What is the difference between poverty thresholds and guidelines?
Poverty thresholds are the dollar amounts used by the U.S. Census Bureau to determine poverty status. Each person or family is assigned one out of 48 possible poverty thresholds which vary according to the size of the family and the ages of the members. The same thresholds are used throughout the United States. Poverty thresholds are updated annually for inflation by the U.S. Bureau of Labor Statistics, using the Consumer Price Index for All Urban Consumers (CPI-U). Although the poverty thresholds in some sense reflect families needs, they are intended for use as a statistical yardstick, not as a complete description of what people and families need to live.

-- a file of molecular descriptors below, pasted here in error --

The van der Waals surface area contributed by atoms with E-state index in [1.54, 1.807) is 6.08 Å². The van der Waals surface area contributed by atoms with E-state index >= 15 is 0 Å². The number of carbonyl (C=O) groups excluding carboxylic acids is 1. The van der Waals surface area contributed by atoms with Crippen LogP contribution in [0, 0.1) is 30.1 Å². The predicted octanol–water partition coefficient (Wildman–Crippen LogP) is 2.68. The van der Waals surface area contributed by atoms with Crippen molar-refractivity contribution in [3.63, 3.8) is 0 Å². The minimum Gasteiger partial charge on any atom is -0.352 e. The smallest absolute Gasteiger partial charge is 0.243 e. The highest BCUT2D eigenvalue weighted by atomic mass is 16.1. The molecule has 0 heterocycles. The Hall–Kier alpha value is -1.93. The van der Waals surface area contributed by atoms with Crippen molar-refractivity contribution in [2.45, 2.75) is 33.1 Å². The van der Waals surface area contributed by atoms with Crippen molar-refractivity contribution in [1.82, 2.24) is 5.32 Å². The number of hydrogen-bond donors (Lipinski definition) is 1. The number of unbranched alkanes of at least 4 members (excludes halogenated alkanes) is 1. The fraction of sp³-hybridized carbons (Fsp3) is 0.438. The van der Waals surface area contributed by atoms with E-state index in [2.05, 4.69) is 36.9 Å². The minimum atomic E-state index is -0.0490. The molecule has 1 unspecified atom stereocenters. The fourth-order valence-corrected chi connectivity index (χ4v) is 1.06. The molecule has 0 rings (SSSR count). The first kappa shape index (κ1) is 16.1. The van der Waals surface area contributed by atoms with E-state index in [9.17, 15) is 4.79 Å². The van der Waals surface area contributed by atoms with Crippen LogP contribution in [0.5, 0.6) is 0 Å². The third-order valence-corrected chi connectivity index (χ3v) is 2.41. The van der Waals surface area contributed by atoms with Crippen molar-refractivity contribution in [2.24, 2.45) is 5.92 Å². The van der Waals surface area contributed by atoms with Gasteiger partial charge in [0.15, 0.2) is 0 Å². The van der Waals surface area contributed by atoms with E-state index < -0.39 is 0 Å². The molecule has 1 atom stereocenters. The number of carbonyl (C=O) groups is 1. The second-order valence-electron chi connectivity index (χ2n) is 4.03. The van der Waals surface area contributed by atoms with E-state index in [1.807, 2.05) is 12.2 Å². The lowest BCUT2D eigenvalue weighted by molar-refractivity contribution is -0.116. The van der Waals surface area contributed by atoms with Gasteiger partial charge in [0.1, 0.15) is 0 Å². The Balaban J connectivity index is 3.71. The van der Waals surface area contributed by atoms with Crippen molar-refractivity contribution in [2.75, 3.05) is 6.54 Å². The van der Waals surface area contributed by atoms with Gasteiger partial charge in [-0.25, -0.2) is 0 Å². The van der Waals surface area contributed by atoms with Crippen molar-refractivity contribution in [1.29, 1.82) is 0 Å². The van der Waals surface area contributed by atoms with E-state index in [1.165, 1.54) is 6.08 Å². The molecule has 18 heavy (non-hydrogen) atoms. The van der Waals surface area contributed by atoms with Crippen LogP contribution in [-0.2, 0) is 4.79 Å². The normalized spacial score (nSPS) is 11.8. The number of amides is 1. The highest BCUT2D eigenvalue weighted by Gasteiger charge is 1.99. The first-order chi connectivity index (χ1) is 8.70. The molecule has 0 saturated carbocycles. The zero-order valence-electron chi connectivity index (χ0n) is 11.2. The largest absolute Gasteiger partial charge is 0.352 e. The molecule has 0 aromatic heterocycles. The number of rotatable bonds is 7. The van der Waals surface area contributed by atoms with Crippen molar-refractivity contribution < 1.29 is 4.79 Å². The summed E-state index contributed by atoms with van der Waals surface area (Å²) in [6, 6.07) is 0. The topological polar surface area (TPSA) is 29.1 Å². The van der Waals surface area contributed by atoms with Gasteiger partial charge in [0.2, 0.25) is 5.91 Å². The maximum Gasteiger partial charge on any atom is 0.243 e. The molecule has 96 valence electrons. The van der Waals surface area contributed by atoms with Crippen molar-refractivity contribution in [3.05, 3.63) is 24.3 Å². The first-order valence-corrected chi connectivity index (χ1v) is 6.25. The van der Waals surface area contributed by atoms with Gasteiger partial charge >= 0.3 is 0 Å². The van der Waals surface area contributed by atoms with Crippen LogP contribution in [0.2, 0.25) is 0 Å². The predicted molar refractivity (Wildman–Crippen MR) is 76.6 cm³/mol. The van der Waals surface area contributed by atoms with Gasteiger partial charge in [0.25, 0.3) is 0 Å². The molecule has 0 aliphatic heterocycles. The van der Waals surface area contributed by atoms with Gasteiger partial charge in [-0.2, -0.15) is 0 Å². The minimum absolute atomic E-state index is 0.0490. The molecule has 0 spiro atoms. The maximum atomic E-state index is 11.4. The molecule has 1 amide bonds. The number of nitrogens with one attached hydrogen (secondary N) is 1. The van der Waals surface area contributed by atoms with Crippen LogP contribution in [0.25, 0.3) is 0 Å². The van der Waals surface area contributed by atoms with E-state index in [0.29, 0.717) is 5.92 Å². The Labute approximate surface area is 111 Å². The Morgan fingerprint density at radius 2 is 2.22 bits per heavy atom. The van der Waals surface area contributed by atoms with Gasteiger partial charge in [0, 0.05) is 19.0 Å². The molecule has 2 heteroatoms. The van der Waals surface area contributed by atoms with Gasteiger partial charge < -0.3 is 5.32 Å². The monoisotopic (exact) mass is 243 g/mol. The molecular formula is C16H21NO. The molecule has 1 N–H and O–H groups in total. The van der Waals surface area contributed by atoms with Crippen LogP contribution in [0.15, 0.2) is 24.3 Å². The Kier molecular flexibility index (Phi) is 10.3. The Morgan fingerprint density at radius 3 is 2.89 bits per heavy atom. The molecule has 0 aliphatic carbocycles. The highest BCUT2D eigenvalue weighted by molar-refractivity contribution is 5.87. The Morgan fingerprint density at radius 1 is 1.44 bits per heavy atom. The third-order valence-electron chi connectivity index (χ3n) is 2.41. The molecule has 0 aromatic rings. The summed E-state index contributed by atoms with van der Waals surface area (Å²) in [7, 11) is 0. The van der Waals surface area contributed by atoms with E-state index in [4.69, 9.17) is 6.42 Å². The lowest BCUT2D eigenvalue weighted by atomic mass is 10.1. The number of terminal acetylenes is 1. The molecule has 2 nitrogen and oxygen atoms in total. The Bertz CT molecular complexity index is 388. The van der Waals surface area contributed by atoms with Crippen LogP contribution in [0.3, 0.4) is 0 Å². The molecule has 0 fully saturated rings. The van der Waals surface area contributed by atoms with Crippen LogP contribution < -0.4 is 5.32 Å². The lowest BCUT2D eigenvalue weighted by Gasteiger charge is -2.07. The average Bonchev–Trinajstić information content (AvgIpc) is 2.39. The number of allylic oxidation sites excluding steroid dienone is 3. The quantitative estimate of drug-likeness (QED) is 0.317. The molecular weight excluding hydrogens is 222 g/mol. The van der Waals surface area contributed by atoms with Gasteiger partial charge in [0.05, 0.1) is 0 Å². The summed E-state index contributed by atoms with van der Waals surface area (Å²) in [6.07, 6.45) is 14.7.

The Department of Health and Human Services also issues Poverty Guidelines that are the other version of the federal poverty measure. These guidelines are a simplification of the poverty thresholds used for administrative purposes, i.e., determining financial eligibility for certain federal programs. They also vary by family size. There is one set of figures for the 48 contiguous states, Alaska, Hawaii, and Washington, DC.